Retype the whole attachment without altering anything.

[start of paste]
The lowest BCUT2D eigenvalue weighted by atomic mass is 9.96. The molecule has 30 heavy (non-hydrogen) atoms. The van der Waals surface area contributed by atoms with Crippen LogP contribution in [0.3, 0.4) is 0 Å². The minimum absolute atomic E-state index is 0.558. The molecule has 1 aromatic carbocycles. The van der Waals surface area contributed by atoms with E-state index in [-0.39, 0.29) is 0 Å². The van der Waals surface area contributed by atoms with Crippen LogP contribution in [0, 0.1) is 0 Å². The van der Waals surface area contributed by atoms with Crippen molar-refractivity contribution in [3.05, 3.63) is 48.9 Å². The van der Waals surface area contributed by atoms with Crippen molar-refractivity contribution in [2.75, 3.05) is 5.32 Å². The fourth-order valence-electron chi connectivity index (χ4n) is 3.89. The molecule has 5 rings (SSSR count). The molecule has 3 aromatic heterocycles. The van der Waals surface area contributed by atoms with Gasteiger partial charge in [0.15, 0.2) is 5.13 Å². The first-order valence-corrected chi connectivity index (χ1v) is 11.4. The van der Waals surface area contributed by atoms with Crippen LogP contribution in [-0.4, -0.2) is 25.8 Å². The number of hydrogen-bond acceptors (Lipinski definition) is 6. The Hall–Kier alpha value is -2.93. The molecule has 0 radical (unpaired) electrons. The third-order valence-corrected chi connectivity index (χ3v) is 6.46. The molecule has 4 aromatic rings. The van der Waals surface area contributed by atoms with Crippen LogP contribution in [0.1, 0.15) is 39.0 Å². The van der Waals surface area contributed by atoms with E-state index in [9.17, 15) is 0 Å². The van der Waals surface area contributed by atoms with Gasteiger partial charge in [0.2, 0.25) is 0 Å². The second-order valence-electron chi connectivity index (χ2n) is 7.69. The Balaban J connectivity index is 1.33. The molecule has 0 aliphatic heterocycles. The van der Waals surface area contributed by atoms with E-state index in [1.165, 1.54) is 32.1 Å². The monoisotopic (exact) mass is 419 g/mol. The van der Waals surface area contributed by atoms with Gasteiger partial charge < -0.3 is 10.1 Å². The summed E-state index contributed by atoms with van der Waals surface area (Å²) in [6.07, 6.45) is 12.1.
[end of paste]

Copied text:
The lowest BCUT2D eigenvalue weighted by atomic mass is 9.96. The molecule has 30 heavy (non-hydrogen) atoms. The van der Waals surface area contributed by atoms with Crippen LogP contribution in [0.3, 0.4) is 0 Å². The minimum absolute atomic E-state index is 0.558. The molecule has 1 aromatic carbocycles. The van der Waals surface area contributed by atoms with E-state index in [-0.39, 0.29) is 0 Å². The van der Waals surface area contributed by atoms with Crippen LogP contribution in [0, 0.1) is 0 Å². The van der Waals surface area contributed by atoms with Crippen molar-refractivity contribution in [3.05, 3.63) is 48.9 Å². The van der Waals surface area contributed by atoms with Crippen molar-refractivity contribution in [2.75, 3.05) is 5.32 Å². The fourth-order valence-electron chi connectivity index (χ4n) is 3.89. The molecule has 5 rings (SSSR count). The molecule has 3 aromatic heterocycles. The van der Waals surface area contributed by atoms with Gasteiger partial charge in [0.15, 0.2) is 5.13 Å². The first-order valence-corrected chi connectivity index (χ1v) is 11.4. The van der Waals surface area contributed by atoms with Crippen LogP contribution in [-0.4, -0.2) is 25.8 Å². The number of hydrogen-bond acceptors (Lipinski definition) is 6. The Hall–Kier alpha value is -2.93. The molecule has 0 radical (unpaired) electrons. The third-order valence-corrected chi connectivity index (χ3v) is 6.46. The molecule has 4 aromatic rings. The van der Waals surface area contributed by atoms with Crippen LogP contribution in [0.1, 0.15) is 39.0 Å². The van der Waals surface area contributed by atoms with E-state index in [9.17, 15) is 0 Å². The van der Waals surface area contributed by atoms with Gasteiger partial charge in [0.2, 0.25) is 0 Å². The second-order valence-electron chi connectivity index (χ2n) is 7.69. The Balaban J connectivity index is 1.33. The molecule has 0 aliphatic heterocycles. The van der Waals surface area contributed by atoms with E-state index in [1.165, 1.54) is 32.1 Å². The monoisotopic (exact) mass is 419 g/mol. The van der Waals surface area contributed by atoms with Gasteiger partial charge < -0.3 is 10.1 Å². The summed E-state index contributed by atoms with van der Waals surface area (Å²) in [6.07, 6.45) is 12.1.